From KevinMD.com: Medical education Many people believe that there is, or soon will be, a physician shortage. There are nearly 1 million physicians scattered across America representing a ratio of 319 doctors per 100,000 Americans. According to estimates, the AAMC states that there are 13,700 too few physicians for our communities. In contrast to that, the GAO implies … Continue reading A Doctor’s View of Medical Education, Medical Practice, and the Underserved
From the New York Times: Are doctors nicer to patients who aren’t fat? A provocative new study suggests that they are — that thin patients are treated with more warmth and empathy than those who are overweight or obese. For the study, published in the medical journal Obesity, researchers at Johns Hopkins obtained permission to record discussions … Continue reading Are Doctors Nicer to Normal-Weight Patients?
As most of my co-workers know, I am horse-crazy. This sure seems like a great idea to me. What do you guys think? From the TODAY Show: For the next generation of doctors to develop a better bedside manner, it’s important to spend some time in a stable. Neurosurgeon Dr. Allan Hamilton of the University … Continue reading Horses Teach a Better Bedside Manner
I heard e-Patient Dave speak at a conference last year. Great story, great message. In this blog post, he talks about shopping for health insurance, a story which is sadly familiar to myself and many others, I am sure. I keep hearing disparaging things about what lousy consumers patients are – unable to understand how … Continue reading Shopping for Health Insurance
From the New York Times: The scientists who were recruited to appear at a conference called Entomology-2013 thought they had been selected to make a presentation to the leading professional association of scientists who study insects. But they found out the hard way that they were wrong. The prestigious, academically sanctioned conference they had in … Continue reading The Dark Side of Open Access
From KevinMD: Academic Medicine, journal of the American Association of Medical Colleges, has sent out a recent call for articles addressing the 2013 question of the year: “What is a doctor? What is a nurse?” Thirty years ago this would have been an absurd question. Not only would it have been absurd for doctors and … Continue reading What is a doctor? What is a nurse?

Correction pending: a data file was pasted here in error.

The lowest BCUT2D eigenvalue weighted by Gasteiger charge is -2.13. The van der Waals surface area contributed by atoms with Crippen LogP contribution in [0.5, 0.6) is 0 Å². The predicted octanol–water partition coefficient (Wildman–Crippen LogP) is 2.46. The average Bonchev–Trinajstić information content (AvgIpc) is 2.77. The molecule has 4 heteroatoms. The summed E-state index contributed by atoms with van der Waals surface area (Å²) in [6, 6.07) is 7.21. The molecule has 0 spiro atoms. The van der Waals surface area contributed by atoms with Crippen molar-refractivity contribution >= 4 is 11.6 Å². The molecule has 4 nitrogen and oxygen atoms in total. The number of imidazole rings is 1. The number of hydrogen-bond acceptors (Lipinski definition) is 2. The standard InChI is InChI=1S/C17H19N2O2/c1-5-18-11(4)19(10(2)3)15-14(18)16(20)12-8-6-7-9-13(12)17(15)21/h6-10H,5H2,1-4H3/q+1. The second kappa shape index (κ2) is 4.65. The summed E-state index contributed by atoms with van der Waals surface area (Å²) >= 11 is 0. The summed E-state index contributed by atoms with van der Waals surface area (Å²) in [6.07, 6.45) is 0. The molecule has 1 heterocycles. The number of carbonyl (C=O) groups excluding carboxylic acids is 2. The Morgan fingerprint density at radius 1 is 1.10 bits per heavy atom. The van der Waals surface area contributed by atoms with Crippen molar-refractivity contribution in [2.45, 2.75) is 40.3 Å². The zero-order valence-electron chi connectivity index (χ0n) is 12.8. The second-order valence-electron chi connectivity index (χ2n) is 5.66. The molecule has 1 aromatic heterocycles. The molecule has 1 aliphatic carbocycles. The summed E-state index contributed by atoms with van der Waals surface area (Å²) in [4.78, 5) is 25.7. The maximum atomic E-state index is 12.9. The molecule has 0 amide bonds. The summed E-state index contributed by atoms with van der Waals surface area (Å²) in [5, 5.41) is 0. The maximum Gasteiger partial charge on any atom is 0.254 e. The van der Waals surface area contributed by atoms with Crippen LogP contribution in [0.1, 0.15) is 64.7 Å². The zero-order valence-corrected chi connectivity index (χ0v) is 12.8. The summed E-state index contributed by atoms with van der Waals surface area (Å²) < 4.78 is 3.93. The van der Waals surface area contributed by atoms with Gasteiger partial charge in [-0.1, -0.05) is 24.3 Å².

From the American Library Association (ALA): First sponsored in 1958, National Library Week is a national observance sponsored by the American Library Association (ALA) and libraries across the country each April. It is a time to celebrate the contributions of our nation's libraries and librarians and to promote library use and support. All types of … Continue reading This week is National Library Week 2013!
What: In this class, we’ll focus on the skills needed most for support staff managing EndNote libraries. We’ll begin by discussing citation management programs, how they’re used, & the library resources that you’ll be using in your work. We’ll then move on to entering references manually, finding and importing known references from online databases such as PubMed, … Continue reading Workshop: EndNote Basics for Support Staff
From KevinMD.com: The United States is higher in its use of computed tomography (CT) scans than any other industrialized country. There were about 3 million scans done in the U.S. in 1980. By 2007 that number had risen to 70 million. A number of articles published in medical journals over the past few years have … Continue reading Hidden Risks of CT Scans
Do you know how the illness called influenza, which comes from the Italian word for "influence," got it's name? Test your knowledge of the flu virus by taking the New York Times's Well Flu Quiz. Hopefully you will get a better score than I did!